Back in 2010, in one of the best years ever for game publishing, Marco Ruskowski and Marcel Süßelbeck partnered up with Wolfgang Panning to create Fresco, which was almost universally lauded as a beautiful, engaging, strategic yet family-friendly game. Five years later, Marco and Marcel are back at it with their second published game, Parfum. Although maybe M&M should have given ol’ Wolfy a call this time around as well. At the risk of making wild predictions, I don’t expect Parfum to be garnering multiple game of the year nominations. There is a kernel of something special here, but even setting aside the very high bar of M&M’s previous efforts, Parfum is a bit of a disappointment.
In Parfum, players attempt to distill custom perfumes that will appeal to the most lucrative customers. Each turn, players will gather fragrance dice and roll them in an attempt to “distill” one of the six potential fragrance notes on offer. If a player is able to match the symbols on the fragrance tile, the player scores the point value on the tile and adds it to their personal perfume board. Players attempt to complete perfume bottles by combining “head”, “heart” and “base” notes, at which point their perfume is ready to sell to waiting customers. Players also have access to water well tokens, which are used to reroll or manipulate dice results.
Each note contains from one to three fragrances (sometimes all the same, sometimes all different) and this corresponds to the dice you will have to successfully roll to make that note. When you distill enough notes to complete a perfume, you receive some flacons (got no clue how I’m supposed to pronounce this) of said perfume that you will then sell to the various customers who just happen to be walking by.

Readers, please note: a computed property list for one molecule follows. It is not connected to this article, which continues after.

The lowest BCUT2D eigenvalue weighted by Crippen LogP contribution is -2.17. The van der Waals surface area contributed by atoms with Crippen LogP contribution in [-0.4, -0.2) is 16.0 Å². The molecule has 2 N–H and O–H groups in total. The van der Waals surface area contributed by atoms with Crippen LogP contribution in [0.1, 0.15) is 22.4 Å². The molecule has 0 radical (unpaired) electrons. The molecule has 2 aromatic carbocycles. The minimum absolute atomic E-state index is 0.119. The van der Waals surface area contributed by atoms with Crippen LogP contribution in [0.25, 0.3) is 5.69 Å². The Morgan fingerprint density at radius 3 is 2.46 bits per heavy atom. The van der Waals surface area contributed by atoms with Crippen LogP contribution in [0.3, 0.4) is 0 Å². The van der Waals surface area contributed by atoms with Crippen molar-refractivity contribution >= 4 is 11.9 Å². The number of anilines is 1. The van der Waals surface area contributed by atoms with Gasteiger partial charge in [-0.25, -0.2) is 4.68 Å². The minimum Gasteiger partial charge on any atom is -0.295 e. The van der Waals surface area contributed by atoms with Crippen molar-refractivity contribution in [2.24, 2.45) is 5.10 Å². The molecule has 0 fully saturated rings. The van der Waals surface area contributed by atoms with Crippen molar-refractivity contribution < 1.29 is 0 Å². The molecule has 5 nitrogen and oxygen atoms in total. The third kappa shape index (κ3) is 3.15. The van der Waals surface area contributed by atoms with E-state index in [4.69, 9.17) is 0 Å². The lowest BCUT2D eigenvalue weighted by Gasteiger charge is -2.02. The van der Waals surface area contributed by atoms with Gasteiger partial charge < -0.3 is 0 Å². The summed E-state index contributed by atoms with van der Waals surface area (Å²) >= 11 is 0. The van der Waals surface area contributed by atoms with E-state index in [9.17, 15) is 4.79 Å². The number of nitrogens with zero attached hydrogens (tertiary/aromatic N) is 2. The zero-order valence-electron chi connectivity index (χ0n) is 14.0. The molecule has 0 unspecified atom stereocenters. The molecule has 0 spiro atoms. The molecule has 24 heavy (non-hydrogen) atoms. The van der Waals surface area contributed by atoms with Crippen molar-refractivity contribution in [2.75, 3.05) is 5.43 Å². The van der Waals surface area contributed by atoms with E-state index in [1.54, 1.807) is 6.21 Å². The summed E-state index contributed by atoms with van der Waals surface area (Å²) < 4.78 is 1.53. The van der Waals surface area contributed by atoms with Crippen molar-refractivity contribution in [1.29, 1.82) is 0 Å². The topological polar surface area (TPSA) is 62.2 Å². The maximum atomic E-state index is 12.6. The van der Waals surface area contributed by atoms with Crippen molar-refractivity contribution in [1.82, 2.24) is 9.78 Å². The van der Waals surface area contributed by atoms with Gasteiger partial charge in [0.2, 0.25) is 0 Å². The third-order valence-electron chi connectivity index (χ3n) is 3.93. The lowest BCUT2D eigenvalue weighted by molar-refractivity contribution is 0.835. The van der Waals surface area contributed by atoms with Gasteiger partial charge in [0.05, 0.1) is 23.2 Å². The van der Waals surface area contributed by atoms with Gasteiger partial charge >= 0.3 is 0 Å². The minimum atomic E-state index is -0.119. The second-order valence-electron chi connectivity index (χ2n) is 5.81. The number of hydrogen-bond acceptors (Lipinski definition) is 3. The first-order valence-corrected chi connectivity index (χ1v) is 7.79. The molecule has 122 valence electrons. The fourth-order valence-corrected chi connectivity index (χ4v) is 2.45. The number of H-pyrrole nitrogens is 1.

Each customer has a preference as to the type and strength of fragrance he or she wants to buy. As long as you have at least as much of the customer’s preferred fragrance within your perfume, he or she will buy one of your falcons flacons. The fragrances in the perfume are totaled across all the notes within the perfume so it’s possible to have a perfume that will appeal to a wide variety of customers. Unfortunately, the customers are not looking to stock up on perfume for the winter, so one flagon flacon is all they want. After they buy, the customer is removed from the board so turn order can be important. There are many, “Hey, I wanted to sell to that guy!” moments in this game.
From round to round, turn order is of major consequence in this game. Sometimes, you want to go first to make sure you can sell to a certain personage. Other times you’d rather go last and take more actions. Unfortunately, the act of choosing turn order isn’t a particularly fun activity in and of itself. Even worse, it’s often the most important strategic lever a player is able to pull.
Nevertheless, there are some tactical decisions to be made in this game, there are set collection aspects to pay attention to, there is an element of push-your-luck and risk mitigation when it comes to choosing dice, rolling and re-rolling. In terms of overall strategy, you can aim for specific high reward personages via specialized perfumes or create more varied fragrances that appeal to a wider assortment of less lucrative customers. Certainly the game isn’t devoid of decision making, it’s just that there isn’t much of it to actually do.
Parfum has its share of enjoyable moments and a lot of interesting ideas. I liked how the customers who didn’t buy anything stuck around from round to round, allowing you to customize your strategy for those sales. Looking around at other players perfumes, figuring out who they are able to sell to and how that affects the risks you’re willing to take was certainly interesting. For example, I might not care about acting first if I know that no one else will be able to sell to the three rose customer and he will still be there when it’s my turn to sell.
I enjoyed the process of creating the perfumes and I liked how the game incentivizes players to quickly sell their perfumes once made. Making a specialized perfume and waiting around for the right customer is a poor strategy in this game. A completed perfume comes with the inherent penalty of losing possible spots for fragrances so you’ll want to clear them off your board quickly. However, even with good planning, you can often find yourself with no available spots for the fragrance notes on offer.